A Radical Christianity?
I would say any Christian who leaves the fate of the poor to market forces has renounced Christ in every meaningful sense.
By Jim Rigby / The Rag Blog / May 15, 2010
Dr. Jim Rigby, an activist for peace and justice and for gay rights and women’s reproductive rights, is pastor of St. Andrew’s Presbyterian Church in Austin, Texas. He was interviewed by Alex Doherty of the New Left Project about a radical interpretation of Christianity.
Your journey seems to have been one of increasing politicization but without moving away from religion — can you describe that journey for us?
To me, religion is a fancy word for how we build our frame of meaning, and politics is just a fancy word for how we treat each other. As a child I learned an apolitical version of Christianity and was duly offended if a preacher ever brought up social issues in a sermon. Religion, I was taught, was a personal relationship with Jesus. So I could sing “Jesus loves the little children,” but did not feel any need to confront the possibility that my nation might be dropping napalm on them.
Nor did I consider myself political in college or seminary. Of course, I was political, I just didn’t know it because the religious worldview I had been taught was so in line with the dominant culture that my own politics were invisible to me. In my mind, I was just a white Christian male who happened to worship a white male version of Christ.
I wasn’t selling out consciously, but it was in my interest not to notice the power systems that left me in a place of privilege. By viewing religion as politically neutral, I could disguise the unfair advantages that came from being a white Christian heterosexual male, My complicity with various oppressions was unconscious, but I knew enough not to explore other ways of thinking, so, on some level, I knew what I was doing.
When I began to work with survivors of rape I could feel the role my male privilege played in their trauma. Later, that insight grew to include what my heterosexual privilege meant to gay and lesbian persons. Finally, I came to understand that justice has to include the whole human family. I realize that most leftists have a well deserved contempt for religion, but I personally came to hear the gospel as a call to justice for all people, which is how many oppressed people have heard it from the beginning.
In your sermons, you take biblical stories to have metaphorical but not literal truth. What is a metaphorical approach to reading the bible?
If the Bible were literally true we would not need it. We do not need symbols for things on the surface of our experience, but the more deeply we wish to speak of life, the more we need poetry and ritual. Reason does very well at apprehending special affairs like matter, it is not so good at apprehending time. Symbols describe aspects of life that are invisible at any one moment but play out over time.
As I studied the stories of the Bible I realized that they were often Jewish versions of much older stories. They weren’t about actual people. They were poems about life as a human experiences it. The figures in the stories weren’t historical but allegorical representations of experiential lessons.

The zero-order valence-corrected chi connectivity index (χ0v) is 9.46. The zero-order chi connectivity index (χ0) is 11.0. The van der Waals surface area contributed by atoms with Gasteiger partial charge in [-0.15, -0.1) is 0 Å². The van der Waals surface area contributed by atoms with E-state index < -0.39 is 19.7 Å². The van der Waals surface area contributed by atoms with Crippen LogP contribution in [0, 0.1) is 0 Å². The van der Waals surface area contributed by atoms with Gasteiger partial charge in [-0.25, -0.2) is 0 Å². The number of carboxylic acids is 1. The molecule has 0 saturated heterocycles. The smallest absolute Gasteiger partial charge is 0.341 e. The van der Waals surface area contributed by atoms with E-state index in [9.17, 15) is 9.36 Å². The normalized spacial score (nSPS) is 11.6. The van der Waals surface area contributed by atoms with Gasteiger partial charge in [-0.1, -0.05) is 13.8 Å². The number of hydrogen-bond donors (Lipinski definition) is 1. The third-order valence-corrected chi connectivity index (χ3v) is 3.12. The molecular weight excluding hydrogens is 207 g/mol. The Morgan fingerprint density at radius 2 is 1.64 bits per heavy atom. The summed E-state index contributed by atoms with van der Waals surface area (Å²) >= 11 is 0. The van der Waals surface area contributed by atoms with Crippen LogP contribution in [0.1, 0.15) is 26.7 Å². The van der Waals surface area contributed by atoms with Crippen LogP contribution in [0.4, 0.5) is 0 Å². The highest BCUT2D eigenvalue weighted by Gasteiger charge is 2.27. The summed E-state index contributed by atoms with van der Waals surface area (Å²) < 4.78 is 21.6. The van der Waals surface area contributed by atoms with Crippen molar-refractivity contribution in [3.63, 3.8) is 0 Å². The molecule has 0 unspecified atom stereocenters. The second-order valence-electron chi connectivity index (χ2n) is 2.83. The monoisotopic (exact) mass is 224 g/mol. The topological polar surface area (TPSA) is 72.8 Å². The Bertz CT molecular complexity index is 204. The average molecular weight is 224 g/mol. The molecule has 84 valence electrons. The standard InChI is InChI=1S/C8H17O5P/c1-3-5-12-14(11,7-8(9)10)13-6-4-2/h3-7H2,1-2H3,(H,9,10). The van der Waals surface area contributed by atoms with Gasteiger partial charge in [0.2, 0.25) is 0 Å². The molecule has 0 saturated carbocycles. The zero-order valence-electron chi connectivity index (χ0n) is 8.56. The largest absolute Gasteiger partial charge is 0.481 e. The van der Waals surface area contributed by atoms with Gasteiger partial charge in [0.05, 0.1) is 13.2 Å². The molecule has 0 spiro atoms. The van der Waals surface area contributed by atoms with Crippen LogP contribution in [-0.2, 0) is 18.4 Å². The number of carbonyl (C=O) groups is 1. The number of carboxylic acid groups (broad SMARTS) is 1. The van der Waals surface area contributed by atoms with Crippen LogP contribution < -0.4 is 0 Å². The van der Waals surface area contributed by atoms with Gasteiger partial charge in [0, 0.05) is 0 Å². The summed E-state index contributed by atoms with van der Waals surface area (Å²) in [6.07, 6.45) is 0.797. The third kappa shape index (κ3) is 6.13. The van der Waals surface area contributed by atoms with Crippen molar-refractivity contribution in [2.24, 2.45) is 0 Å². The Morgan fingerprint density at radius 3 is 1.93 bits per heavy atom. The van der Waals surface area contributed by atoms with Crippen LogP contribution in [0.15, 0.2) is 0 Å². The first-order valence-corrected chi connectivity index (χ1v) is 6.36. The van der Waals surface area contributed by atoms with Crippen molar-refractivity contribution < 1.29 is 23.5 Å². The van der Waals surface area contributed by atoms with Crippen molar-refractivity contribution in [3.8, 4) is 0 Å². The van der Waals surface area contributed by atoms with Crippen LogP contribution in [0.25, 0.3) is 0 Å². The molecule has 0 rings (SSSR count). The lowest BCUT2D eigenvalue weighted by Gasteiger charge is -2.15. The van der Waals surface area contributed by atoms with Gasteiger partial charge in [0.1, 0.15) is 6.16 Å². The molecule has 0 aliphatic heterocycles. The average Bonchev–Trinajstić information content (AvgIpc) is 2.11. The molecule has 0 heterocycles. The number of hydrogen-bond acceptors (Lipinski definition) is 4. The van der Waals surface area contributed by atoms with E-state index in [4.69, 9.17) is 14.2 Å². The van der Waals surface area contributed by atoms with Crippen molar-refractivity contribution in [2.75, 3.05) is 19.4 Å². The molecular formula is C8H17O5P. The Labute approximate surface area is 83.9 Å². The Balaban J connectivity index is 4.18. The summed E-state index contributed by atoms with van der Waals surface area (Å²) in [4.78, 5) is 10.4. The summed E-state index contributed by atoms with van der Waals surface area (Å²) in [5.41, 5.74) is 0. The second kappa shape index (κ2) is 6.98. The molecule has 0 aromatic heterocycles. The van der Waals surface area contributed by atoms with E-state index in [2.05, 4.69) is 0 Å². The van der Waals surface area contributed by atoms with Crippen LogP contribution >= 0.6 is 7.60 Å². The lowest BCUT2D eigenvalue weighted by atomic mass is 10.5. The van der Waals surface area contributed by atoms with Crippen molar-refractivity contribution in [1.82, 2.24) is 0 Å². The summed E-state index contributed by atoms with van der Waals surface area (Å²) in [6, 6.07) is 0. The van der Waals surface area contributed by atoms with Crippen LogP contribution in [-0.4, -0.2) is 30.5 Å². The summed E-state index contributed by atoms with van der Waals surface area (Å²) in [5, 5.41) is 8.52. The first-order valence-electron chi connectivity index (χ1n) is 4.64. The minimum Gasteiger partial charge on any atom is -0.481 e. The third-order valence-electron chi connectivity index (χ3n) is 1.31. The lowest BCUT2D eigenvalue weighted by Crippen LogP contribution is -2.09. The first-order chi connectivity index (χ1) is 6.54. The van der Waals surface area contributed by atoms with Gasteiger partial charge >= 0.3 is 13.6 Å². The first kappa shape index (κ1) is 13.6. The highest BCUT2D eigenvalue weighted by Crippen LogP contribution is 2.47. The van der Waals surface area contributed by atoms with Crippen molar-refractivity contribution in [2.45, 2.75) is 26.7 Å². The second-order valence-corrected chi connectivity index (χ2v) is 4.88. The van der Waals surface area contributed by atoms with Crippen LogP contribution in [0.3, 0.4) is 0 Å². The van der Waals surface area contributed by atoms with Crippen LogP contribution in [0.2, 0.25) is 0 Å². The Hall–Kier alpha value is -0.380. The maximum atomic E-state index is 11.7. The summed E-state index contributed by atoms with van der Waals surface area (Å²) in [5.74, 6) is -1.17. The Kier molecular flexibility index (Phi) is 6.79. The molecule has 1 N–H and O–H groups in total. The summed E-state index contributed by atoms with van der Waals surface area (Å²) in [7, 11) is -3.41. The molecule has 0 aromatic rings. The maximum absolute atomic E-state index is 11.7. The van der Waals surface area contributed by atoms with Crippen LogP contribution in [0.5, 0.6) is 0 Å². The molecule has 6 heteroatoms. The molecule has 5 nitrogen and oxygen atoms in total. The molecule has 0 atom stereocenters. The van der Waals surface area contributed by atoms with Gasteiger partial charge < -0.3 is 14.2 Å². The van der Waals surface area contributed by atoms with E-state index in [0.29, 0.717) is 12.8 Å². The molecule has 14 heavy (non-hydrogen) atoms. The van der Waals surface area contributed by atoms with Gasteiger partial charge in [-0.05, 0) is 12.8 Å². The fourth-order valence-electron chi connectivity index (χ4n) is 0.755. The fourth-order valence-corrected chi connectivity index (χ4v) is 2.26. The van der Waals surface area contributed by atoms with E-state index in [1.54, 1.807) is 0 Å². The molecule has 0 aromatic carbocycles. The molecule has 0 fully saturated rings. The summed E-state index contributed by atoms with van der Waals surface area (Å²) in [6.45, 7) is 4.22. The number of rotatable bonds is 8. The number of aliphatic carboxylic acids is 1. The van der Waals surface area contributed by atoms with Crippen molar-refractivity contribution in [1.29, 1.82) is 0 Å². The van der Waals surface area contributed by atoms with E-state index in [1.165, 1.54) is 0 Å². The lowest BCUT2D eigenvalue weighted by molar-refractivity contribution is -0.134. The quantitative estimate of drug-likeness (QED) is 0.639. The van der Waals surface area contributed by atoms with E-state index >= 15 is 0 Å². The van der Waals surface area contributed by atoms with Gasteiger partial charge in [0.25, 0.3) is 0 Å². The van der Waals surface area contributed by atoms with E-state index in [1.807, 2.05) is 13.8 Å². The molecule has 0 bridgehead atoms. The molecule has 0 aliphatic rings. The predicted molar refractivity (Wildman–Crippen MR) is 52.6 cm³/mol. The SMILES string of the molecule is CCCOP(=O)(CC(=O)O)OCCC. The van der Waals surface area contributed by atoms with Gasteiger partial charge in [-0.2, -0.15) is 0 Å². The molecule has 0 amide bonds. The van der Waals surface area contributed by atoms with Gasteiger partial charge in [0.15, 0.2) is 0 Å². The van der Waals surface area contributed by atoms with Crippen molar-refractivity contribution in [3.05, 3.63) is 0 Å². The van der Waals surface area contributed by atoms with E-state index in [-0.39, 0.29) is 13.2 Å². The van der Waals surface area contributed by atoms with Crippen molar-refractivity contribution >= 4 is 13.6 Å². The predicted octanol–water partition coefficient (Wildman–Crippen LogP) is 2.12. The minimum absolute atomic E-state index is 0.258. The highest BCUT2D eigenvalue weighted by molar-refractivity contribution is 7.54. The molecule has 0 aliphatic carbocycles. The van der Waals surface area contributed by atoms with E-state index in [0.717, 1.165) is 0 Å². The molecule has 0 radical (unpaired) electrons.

Science and history are attempts to describe our experiences from the outside in. Art is the attempt to express those same experiences from the inside out. Religion is that intuitive act that balances those two vital concerns. As the word implies, religion is reconnecting the pieces of our experience into a meaningful whole. We never have enough information, so that effort requires faith. We never can get complete control of events, so it requires hope. We are never completely what we strive to be, so it requires forgiveness and love.
You view the gospels as having a radical message — how is it then that the Church has so often sided with forces of oppression?
The church was radical for several centuries but was co-opted by the Roman Empire about the time of Constantine. The reason for this hostile takeover is pretty obvious. It is the same reason corporations buy protest songs and turn them into commercials.
Religion deserves much of the blame it receives for historical monstrosities such as the crusades and inquisitions, but more often, religion falls captive to political bullies who use it for very secular purposes. The war in the Middle East isn’t really about religion at all. It is a fight over land hiding behind the cloak of religion. I doubt very seriously that the primary motive for the Crusades was rescuing the holy lands from Islam. I suspect the booty captured by “pious” European kings was much more to the point.
The role of religion in violence may be closer to the role alcohol plays in domestic abuse as a “dis-inhibitor.” If you blame abuse on the alcohol, you may be missing the real dynamics of bullying. I think Voltaire was right to say those who believe absurdities are much more likely to commit atrocities, but the real question for me, is can there be a religion that honors reason, science, and universal human rights? If we use “religion” as a synonym for supernaturalism, the answer, obviously, is no. But I think it is a conversation worth having.
What does the word “God” mean to you?
There are many religious forms that do not personify experience using a concept of God at all. Non-theist religion has a rich heritage when it isn’t being burned by theists. So a personal God is not necessary, but it can be a helpful symbol for doing elementary metaphysics — which is addressing questions like “what’s it all about?” We cannot really answer the question, but our minds will construct some such frame.
Einstein would often use the word “God” as a shorthand metaphysical device, probably to save time and give a charm to his imagery. He did not believe in a personal God, but he found the symbol useful for talking about everything at once. Our minds need a frame to begin the task of understanding our experience. The universe is a boundless verb, but our minds need the closure of nouns. Hegel said religion is putting philosophy in pictures. That’s an over simplification, of course, but it states a truth I think.